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Interference in Trifolium Repens--Lolium Perenne Mixtures: Short- and Long- Term Relationships

Roy Turkington and Peter A. Jolliffe
Journal of Ecology
Vol. 84, No. 4 (Aug., 1996), pp. 563-571
DOI: 10.2307/2261478
Stable URL: http://www.jstor.org/stable/2261478
Page Count: 9
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Interference in Trifolium Repens--Lolium Perenne Mixtures: Short- and Long- Term Relationships
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Abstract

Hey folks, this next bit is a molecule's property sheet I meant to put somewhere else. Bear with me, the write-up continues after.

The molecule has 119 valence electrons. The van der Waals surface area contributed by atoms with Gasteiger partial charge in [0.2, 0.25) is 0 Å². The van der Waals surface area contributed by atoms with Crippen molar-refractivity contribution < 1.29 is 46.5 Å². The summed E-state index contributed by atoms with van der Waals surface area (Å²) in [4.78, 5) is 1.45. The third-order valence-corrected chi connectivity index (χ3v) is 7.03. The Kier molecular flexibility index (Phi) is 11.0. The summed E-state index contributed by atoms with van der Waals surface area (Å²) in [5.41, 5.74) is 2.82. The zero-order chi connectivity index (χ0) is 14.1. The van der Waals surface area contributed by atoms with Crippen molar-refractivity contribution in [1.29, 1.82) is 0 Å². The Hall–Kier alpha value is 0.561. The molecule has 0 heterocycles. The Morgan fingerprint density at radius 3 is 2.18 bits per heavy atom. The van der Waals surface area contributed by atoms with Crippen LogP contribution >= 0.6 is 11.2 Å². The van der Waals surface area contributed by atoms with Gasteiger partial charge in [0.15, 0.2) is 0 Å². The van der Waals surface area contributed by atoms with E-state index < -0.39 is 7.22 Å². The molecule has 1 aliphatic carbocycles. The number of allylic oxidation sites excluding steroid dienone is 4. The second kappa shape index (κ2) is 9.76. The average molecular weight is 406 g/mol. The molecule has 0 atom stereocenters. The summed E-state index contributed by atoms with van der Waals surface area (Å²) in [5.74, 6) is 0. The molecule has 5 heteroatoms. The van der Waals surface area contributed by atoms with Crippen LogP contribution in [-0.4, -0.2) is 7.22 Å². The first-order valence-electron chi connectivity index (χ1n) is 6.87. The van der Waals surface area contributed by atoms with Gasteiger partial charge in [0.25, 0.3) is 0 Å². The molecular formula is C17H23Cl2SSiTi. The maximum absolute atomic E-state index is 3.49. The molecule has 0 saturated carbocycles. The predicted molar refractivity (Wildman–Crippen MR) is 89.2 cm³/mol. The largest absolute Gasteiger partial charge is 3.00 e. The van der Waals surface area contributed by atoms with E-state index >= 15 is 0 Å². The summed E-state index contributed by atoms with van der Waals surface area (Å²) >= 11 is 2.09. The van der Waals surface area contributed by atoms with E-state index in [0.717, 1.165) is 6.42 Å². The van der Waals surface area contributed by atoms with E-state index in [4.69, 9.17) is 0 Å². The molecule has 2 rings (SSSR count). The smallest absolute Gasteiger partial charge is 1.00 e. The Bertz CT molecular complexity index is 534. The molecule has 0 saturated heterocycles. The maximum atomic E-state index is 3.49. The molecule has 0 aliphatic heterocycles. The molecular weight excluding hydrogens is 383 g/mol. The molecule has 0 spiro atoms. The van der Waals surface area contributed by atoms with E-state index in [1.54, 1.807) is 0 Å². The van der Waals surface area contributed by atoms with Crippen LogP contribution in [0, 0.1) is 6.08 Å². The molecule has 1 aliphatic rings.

Intra- and interspecific interactions were investigated in mixtures of Lolium perenne L. and Trifolium repens L. Species pairs were collected from pastures sown in 1979, 1970, c. 1945 and c. 1880, and sampled at five times during a single growing season. 2 In 46 of the 48 different combinations of species, harvest time and pasture age, inverse yield-density models described decreases in above-ground dry matter production per plant as species population densities (d) increased. Inverse yield-density models also described cumulative above-ground dry matter production for each species at each source pasture age. 3 Significant interactions in the yield-density models, indicated that intra and inter-specific interference in each species changed with time of harvest and age of the source pasture. 4 Substitution rates, measuring the impact on a species of replacing one of its members by a member of the other species, indicated that Lolium was consistently less affected by Trifolium than by members of its own species. In addition, the impact of Trifolium on Lolium declined during the growing season and with increasing source pasture age. 5 In Trifolium, substitution rates varied widely. In the youngest pastures there was evidence that the presence of Lolium was beneficial to Trifolium, but at intermediate source pasture ages Trifolium was adversely affected by Lolium to a greater extent than by members of its own species. 6 Lolium-Trifolium mixtures used resources more effectively than their corresponding pure stands. Resource utilization was most effective at intermediate harvests and in mixtures from the youngest and oldest pastures.

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